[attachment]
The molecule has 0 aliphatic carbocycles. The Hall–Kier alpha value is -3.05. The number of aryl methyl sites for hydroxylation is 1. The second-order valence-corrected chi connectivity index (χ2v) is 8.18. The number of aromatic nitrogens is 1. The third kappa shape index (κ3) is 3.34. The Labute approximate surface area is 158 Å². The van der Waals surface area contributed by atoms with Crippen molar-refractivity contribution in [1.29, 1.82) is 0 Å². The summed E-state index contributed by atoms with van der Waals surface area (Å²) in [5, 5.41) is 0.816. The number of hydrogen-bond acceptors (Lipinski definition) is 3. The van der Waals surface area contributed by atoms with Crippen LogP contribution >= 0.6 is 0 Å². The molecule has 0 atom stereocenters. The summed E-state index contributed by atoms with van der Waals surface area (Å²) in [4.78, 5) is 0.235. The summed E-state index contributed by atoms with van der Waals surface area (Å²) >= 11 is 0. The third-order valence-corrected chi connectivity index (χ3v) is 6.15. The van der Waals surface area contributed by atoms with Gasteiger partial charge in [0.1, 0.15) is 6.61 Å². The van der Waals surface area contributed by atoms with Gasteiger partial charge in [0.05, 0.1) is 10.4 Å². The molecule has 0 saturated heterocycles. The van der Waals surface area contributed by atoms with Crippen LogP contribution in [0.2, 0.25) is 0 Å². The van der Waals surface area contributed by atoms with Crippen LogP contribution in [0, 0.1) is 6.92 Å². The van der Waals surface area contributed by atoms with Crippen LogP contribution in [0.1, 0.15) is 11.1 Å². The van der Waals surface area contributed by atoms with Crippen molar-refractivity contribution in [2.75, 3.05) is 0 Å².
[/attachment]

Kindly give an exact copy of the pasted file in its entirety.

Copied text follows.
The molecule has 0 aliphatic carbocycles. The Hall–Kier alpha value is -3.05. The number of aryl methyl sites for hydroxylation is 1. The second-order valence-corrected chi connectivity index (χ2v) is 8.18. The number of aromatic nitrogens is 1. The third kappa shape index (κ3) is 3.34. The Labute approximate surface area is 158 Å². The van der Waals surface area contributed by atoms with Crippen molar-refractivity contribution in [1.29, 1.82) is 0 Å². The summed E-state index contributed by atoms with van der Waals surface area (Å²) in [5, 5.41) is 0.816. The number of hydrogen-bond acceptors (Lipinski definition) is 3. The van der Waals surface area contributed by atoms with Crippen LogP contribution >= 0.6 is 0 Å². The molecule has 0 atom stereocenters. The summed E-state index contributed by atoms with van der Waals surface area (Å²) in [4.78, 5) is 0.235. The summed E-state index contributed by atoms with van der Waals surface area (Å²) >= 11 is 0. The third-order valence-corrected chi connectivity index (χ3v) is 6.15. The van der Waals surface area contributed by atoms with Gasteiger partial charge in [0.1, 0.15) is 6.61 Å². The van der Waals surface area contributed by atoms with Gasteiger partial charge in [0.05, 0.1) is 10.4 Å². The molecule has 0 saturated heterocycles. The van der Waals surface area contributed by atoms with Crippen LogP contribution in [0.2, 0.25) is 0 Å². The van der Waals surface area contributed by atoms with Crippen LogP contribution in [0, 0.1) is 6.92 Å². The van der Waals surface area contributed by atoms with Crippen LogP contribution in [0.1, 0.15) is 11.1 Å². The van der Waals surface area contributed by atoms with Crippen molar-refractivity contribution in [2.75, 3.05) is 0 Å².